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Thank goodness the trading day is over!

In addition to uncertainty about Tuesday's presidential election, investors had to contend with a reduced revenue forecast from PC giant

Dell

(DELL) - Get Report

, which sent shivers through the marketplace.

Warm and fuzzy feelings were few and far between today. Both the

Dow Jones Industrial Average and the

Nasdaq Composite Index -- which hit a fresh 52-week low today --closed with steep triple-digit losses.

For the fourth straight day, the Nasdaq -- down 12% for the week -- finished behind. The technology-laden index closed just above the 3000 level. The last time it dropped below that point was November 1999. The index is now nearly 40% off its March highs and down about 25% for the year.

The Dow, which also closed down for the fourth day in a row, is now down about 7.5% for the year.

Last night, Dell Computers stated earnings of 25 cents a share, in line with Wall Street's expectations. But the company warned that it saw its sales growing just 20% in the next fiscal year. That news followed a slew of disappointments from the PC-manufacturer. (

TheStreet.com

covered Dell's latest warning in separate

story.)

Predictably, Dell's announcement triggered research analysts to downgrade the company's stock.

Morgan Stanley

lowered its rating on Dell to neutral from outperform, while

Credit Suisse First Boston

reduced its 12-month price target for the company.

The most active stock on the

Nasdaq Composite Index, Dell tanked 18.9%.

Dell's woes spread to other names within the computer industry. Shares of

Compaq

(CPQ)

fell 5.2%, while

IBM

(IBM) - Get Report

dropped 6.5%. The

Philadelphia Stock Exchange Computer Box Maker Index

was recently down 8.8%.

The semiconductor industry, the success of which depends on the demand for computers, felt Dell's pain today. At last look, the

Philadephia Stock Exchange Semiconductor Index

ended off 6.6%. Shares of Intel, which were downgraded to neutral from outperform at

Morgan Stanley Dean Witter

, plunged 10.6%. Fellow chipmaker

KLA-Tencor

(KLAC) - Get Report

decreased 7.9%, while

Micron Technology

(MU) - Get Report

shed 7.5%.

Blue-chip stocks

Microsoft

(MSFT) - Get Report

, closed lower by 4.9%, and

Hewlett-Packard

(HWP)

, which closed down 8.9%, also fell in sympathy.

In fact, only six of the 30 blue chip stocks contributed to the Dow's upside at the close. Included in that small club were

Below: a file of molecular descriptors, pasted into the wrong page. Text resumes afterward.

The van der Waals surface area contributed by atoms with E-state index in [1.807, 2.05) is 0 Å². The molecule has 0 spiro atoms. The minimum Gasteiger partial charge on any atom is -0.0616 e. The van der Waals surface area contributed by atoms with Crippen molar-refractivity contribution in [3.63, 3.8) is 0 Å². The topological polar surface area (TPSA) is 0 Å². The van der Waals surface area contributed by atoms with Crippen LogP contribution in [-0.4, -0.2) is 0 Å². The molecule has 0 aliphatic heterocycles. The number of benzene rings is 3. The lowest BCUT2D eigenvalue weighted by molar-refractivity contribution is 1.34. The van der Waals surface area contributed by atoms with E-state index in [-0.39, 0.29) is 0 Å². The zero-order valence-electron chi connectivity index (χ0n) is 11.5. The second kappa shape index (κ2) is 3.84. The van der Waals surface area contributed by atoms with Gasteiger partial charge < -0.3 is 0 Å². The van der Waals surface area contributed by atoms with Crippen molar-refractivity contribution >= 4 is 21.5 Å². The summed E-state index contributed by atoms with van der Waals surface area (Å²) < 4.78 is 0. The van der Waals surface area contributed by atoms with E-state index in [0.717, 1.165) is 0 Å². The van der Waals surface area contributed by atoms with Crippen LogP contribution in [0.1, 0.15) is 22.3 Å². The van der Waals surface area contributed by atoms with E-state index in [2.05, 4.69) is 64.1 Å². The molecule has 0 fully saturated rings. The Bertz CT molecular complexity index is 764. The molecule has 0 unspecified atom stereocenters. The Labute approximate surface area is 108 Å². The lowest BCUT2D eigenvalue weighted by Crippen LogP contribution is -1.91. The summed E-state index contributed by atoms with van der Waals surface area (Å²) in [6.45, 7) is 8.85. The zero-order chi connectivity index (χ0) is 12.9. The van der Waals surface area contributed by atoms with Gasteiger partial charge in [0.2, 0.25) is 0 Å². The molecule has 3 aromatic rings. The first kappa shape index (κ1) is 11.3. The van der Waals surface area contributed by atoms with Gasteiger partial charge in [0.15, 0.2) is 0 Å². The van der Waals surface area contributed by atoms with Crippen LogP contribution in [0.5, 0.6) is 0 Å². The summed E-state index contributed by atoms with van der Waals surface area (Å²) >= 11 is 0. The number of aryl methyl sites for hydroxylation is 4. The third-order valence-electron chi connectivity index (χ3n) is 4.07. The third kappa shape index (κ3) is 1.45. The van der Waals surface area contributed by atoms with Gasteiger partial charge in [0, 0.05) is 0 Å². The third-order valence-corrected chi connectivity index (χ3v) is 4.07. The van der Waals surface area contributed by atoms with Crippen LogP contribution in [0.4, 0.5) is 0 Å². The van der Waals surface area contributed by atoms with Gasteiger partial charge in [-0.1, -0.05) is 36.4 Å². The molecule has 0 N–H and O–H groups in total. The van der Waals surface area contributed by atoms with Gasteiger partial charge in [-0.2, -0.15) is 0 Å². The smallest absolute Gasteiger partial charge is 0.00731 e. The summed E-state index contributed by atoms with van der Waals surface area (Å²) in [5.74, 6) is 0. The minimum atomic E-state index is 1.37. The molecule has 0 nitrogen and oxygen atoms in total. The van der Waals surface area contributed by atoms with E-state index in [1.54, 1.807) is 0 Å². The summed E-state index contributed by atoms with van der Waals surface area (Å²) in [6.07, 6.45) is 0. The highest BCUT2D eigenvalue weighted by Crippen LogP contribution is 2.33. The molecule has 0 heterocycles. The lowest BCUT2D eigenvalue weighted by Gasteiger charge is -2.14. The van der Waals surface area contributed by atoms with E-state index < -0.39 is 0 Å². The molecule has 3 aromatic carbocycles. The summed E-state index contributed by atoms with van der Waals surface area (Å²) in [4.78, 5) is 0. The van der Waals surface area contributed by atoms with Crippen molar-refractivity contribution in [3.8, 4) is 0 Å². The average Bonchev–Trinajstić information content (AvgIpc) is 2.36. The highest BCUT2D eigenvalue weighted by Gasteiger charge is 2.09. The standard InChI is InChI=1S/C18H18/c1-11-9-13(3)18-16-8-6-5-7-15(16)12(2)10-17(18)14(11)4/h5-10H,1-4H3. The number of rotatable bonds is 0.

Procter & Gamble

(PG) - Get Report

, which closed up 3.1%,

Johnson & Johnson

(JNJ) - Get Report

, which closed up 0.9%, and

Merck

(MRK) - Get Report

, which finished higher by 1.2%.

On the heels of disappointing earnings news from

Guess?

(GES) - Get Report

, retail stocks sank. The

S&P Retail Index

closed off 4.9%. Shares of

Wal-Mart

(WMT) - Get Report

decreased 7.3%, while

Home Depot

(HD) - Get Report

staggered 6.6%.

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Sector Watch

Defensive industries were about the only ones to see some upside today. The

American Stock Exchange Pharmaceutical Index

gained 0.4% and the

Amex Tobacco Index

rose 1.97%.

Financial stocks suffered in today's selloff. The

American Stock Exchange Broker/Dealer Index

closed down 3.6%.

Lehman Brothers

(LEH)

was down sharply for the third day in a row, closing off by 5.4%, while

Bear Stearns

(BSC)

closed off 3.8%.

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Bonds/Economy

Bonds were marginally firmer today, with recent economic data providing a supportive environment and concerns about the equities markets encouraging a move to safety. Nervous equity markets are likely to drive the bond market.

The benchmark 10-year

Treasury note was lately up 1/32 to 99 22/32, to yield 5.793%.

No market-moving economic data came out today.

The preliminary

Consumer Sentiment Index

(

definition |

chart ) for November came out at 10 a.m., revealing that consumer sentiment rose to 107.7 vs. expectations of 105.5.

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